Download "Benevolent Assimilation": American Conquest of the by Stuart Creighton Miller PDF

By Stuart Creighton Miller

American acquisition of the Philippines and Filipino resistance to it grew to become a focus for debate on American imperialism. In a full of life narrative, Miller tells the tale of the struggle and the way it challenged America's feel of innocence. He examines the jobs of key actors-the generals and presidents, the warriors and senators-in America's colonial experience. "The such a lot thorough, balanced, and well-written examine so far of America's imperial event within the western Pacific and the main persuasive research of the various reactions of the yank humans to the army subjugation of the Filipinos. . . . [Told] with readability, wit and a expertise for the apt quotation."-Richard E. Welch, Jr., the recent York occasions e-book evaluate "A triumph of study, synthesis and storytelling, this is often the wisest e-book on its topic and, implicitly, an important cultural critique of the USA on the flip of the century."-Peter Stanley, Asia "The author's balanced precis of the historiography of imperialism and the epilogue, which considers the Philippine/Vietnam analogy, are worthwhile positive aspects of the paintings. . . . may still stay the definitive account of those events."-Library magazine "Written with readability and argued with ardour from a wealth of fundamental sources."-Jack C. Lane, The magazine of yankee heritage

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Additional resources for "Benevolent Assimilation": American Conquest of the Philippines, 1899-1903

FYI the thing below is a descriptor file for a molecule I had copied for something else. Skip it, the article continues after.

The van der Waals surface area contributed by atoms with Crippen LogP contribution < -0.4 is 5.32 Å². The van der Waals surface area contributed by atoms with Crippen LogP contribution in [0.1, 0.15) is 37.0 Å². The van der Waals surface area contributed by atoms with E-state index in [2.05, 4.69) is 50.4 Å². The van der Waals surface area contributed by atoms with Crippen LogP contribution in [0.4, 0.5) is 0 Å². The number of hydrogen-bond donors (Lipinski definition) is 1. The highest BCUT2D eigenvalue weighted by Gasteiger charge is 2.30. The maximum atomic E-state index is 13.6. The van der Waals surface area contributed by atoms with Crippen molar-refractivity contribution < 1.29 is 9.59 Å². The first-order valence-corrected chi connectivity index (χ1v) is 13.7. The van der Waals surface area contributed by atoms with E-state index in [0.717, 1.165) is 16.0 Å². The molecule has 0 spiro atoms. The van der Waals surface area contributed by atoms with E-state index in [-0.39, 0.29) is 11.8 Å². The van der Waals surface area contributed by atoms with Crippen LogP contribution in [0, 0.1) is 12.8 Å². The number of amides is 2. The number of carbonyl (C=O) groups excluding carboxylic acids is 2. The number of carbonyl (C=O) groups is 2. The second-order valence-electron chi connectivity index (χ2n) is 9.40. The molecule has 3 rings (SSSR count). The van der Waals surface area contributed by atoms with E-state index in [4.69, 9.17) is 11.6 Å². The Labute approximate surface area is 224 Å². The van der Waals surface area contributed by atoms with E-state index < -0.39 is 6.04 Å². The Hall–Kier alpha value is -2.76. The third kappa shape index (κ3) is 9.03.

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The real effect of the outbreak of war seems to have been that it momentarily stifled senatorial crit­ icism of the Administration s Philippine policy, but not that it affected the vot­ ing. ” In the early days of stunning American victories in Luzon and Panay, the whole country seemed too drunk on the heady wine of national power to heed the witty, but astute, observation of Mr. ”44 The Soldier as Diplomat American relations with the Filipino nationalists were, from the beginning, left to professional military men, who were ill-suited to play diplomatic roles due to their training and_ temperaments..

Johnson, Colonel of Artillery, United States Army, as the highest-ranking American officer on land at the time, to witness the docu­ ment; not having been briefed to the contrary, the American colonel obliged. The declaration was also “witnessed by the Supreme Judge of the Universe” and was “under the protection of the Mighty and Humane North American Na­ tion,” Aguinaldo vowed as he unfurled the flag of the Philippine Republic. This was significantly not the red flag of the Katipunan, but a red, white and blue one symbolizing the special friendship and protection of the United States, as well as “courage, independence, and eternal resistance to invaders,” Aguinaldo explained.

Organiz­ ing under the label of the “Propaganda Movement,” they never advocated in­ dependence, however much the movement may have contributed to the spirit of nationalism and to the intellectual foundation of the coming revolution. The celebrated surgeon, poet, novelist, and artist, Jose Rizal, was the unofficial spokesman for this informal group. While studying in Spain, Rizal had traveled to England and Germany to observe political developments. His novel, Noli t h e s o l d ie r a s d ip l o m a t 33 Me Tangere, has been compared to Uncle Toms Cabin, in that it had a similar galvanizing effect on Filipino nationalism to that which Harriet Beecher Stowe s work had on American abolitionism.

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